Workers anxious to start job crucial for crab season
With just five weeks left in the work window that allows for in-water work, Crescent City Harbor District officials are anxiously awaiting the arrival of a specialized drill bit necessary to install pilings into the bedrock of the inner boat basin.
Dutra Construction, the company chosen to complete reconstruction of the inner boat basin, committed to having at least 86 pilings installed by Nov. 15 (the last date when state agencies will allow in-water work), but it needs that drill bit first.
“In Dutra’s defense, this is probably one of the most frustrating issues they are dealing with right now because they are not getting answers from their fabricator,” said harbor engineer Ward Stover during last week’s meeting of the Crescent City Harbor Commission.
Harbormaster Richard Young said that when Dutra ordered the part, it was promised a two-week delivery, but it’s been six weeks since the order.
Dutra sent two representatives to Eugene, Ore., where the fabricator is located, to oversee completion and they expect to come back with the drill bit Monday, Young said.
Young received a verbal commitment from Dutra’s regional project Manager, Jim Galli, that the company will do and spend whatever it takes to install the 86 pilings before Nov. 15 in order to have docks available for this year’s crab season, including working 24 hours a day, seven days a week.
Dutra’s crew is prepared and poised to start drilling next week as soon as the bit arrives. Six of the 38-foot sections of the main docks had arrived by Wednesday, and the docks will continue to arrive, Young said.
Harbor officials and consultants hired by Dutra had hoped to get the in-water work window (set by the California Coastal Commission) extended, but time is running short.
“The reality is I do not expect a work window extension by Nov. 15 because it’s too late in the game for that at this point,” Young said at the meeting.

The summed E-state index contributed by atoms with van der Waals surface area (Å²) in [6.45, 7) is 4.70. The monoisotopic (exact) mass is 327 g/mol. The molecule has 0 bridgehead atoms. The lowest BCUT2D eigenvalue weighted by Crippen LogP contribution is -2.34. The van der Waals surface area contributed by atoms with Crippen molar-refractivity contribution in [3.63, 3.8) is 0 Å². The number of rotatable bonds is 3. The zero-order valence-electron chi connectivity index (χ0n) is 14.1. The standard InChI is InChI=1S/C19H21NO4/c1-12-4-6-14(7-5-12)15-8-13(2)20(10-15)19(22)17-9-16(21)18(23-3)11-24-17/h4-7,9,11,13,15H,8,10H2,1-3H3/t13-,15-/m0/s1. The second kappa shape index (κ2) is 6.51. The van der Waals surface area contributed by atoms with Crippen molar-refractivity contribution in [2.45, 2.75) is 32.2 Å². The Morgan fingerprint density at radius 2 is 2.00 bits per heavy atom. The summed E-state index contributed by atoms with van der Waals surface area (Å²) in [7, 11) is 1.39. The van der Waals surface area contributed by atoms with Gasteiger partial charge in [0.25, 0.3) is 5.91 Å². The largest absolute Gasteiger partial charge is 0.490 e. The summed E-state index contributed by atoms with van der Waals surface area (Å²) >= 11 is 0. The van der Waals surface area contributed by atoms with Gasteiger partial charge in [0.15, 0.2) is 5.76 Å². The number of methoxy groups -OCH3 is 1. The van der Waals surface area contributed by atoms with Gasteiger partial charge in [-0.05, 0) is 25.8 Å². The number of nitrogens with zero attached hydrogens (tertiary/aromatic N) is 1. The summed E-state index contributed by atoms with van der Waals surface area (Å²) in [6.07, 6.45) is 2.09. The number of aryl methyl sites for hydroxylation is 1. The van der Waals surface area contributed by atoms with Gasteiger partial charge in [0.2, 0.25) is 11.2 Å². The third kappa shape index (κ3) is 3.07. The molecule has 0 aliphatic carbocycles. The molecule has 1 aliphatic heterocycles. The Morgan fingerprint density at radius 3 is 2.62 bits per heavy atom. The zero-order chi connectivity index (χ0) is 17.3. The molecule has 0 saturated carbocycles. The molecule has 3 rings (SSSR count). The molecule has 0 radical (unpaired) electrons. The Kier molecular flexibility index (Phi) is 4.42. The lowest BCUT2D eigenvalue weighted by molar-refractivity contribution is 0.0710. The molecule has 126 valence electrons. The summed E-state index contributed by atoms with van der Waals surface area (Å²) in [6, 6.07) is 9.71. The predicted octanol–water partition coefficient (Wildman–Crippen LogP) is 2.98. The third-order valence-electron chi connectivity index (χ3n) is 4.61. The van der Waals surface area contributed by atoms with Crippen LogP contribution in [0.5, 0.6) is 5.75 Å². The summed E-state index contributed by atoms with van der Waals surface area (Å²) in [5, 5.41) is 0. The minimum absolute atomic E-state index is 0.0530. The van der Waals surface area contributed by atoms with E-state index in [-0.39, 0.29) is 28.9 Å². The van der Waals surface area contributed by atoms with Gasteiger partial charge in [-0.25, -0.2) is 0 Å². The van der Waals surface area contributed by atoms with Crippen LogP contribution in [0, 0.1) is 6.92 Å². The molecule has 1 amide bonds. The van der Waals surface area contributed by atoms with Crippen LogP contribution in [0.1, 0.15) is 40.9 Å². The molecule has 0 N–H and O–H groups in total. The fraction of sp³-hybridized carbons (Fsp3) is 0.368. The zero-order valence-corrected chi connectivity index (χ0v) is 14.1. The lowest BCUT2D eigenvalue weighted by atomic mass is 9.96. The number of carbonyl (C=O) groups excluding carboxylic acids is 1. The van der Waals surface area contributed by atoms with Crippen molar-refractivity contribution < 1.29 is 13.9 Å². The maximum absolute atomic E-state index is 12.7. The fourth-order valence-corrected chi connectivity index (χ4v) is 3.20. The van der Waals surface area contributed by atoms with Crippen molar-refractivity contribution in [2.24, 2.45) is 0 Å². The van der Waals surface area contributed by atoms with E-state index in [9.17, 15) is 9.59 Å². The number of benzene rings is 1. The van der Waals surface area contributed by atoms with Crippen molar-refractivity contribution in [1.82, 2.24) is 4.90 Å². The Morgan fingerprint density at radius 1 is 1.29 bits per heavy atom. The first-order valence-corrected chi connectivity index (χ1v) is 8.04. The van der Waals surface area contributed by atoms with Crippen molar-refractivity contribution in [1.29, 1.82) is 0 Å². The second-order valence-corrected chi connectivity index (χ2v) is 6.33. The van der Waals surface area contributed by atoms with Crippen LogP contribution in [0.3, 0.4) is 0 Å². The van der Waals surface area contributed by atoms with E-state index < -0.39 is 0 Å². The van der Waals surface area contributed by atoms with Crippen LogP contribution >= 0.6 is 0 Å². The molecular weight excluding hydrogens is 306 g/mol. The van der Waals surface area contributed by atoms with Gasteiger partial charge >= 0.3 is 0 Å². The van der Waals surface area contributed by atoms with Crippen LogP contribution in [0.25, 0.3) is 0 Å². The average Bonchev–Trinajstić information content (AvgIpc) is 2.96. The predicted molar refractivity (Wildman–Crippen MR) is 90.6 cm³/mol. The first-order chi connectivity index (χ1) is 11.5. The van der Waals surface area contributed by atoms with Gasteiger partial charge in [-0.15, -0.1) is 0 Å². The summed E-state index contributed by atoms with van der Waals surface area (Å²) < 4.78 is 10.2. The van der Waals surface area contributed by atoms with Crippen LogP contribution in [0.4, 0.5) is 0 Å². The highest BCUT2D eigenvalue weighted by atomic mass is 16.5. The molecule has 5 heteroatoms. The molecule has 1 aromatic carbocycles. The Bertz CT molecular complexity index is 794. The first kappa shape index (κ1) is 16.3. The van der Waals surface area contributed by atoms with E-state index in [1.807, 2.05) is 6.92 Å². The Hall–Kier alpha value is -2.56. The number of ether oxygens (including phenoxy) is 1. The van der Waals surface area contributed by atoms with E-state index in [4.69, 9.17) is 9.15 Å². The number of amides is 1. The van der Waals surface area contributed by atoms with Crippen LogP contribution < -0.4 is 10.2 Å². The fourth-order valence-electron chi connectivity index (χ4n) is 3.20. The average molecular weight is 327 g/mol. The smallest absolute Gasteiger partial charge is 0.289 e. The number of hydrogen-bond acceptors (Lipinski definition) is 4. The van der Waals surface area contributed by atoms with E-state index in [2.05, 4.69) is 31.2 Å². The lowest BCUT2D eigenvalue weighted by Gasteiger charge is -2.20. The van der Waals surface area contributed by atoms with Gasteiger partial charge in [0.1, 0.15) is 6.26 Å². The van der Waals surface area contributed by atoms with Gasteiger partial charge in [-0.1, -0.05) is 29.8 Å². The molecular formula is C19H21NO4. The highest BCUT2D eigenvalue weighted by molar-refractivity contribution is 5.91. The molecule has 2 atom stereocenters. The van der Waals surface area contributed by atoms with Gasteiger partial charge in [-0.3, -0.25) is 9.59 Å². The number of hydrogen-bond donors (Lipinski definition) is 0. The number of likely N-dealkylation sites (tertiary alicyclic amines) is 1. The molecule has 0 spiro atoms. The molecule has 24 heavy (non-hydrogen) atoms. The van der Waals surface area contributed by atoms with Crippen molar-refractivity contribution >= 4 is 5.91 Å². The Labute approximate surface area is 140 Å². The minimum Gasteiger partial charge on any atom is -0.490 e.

The specialized drill bit is needed for an alternative piling installation method that Dutra proposed instead of the harbor engineers’ original design.
The original design called for drilling a 48-inch diameter hole inside a conductor sleeve that would trap mud and debris, locate the 30-inch piling precisely in the hole, and then cement the piling in place.
Dutra’s proposed method would use the 30-inch-diameter piling sleeve as the conductor case, eliminating a few steps and saving money, Young said.
During last week’s meeting, Stover told the Harbor Commission that the harbor’s “engineer team has been satisfied” with information provided by Dutra’s engineers regarding the viability of the alternative method.
“The installation method is equal to the one that was originally designed,” Stover said at the meeting, adding that the method is becoming increasingly more common in the Alaskan area where there is more bedrock.
Stover said Dutra’s engineers will drill a couple feet deeper than originally designed and a plan has been outlined to test the pilings’ strength. Dutra also has contingency plans to strengthen the design if the testing shows any problems, Stover said.
“This method is less intrusive and less impactive than the method we were planning on doing before,” Stover said.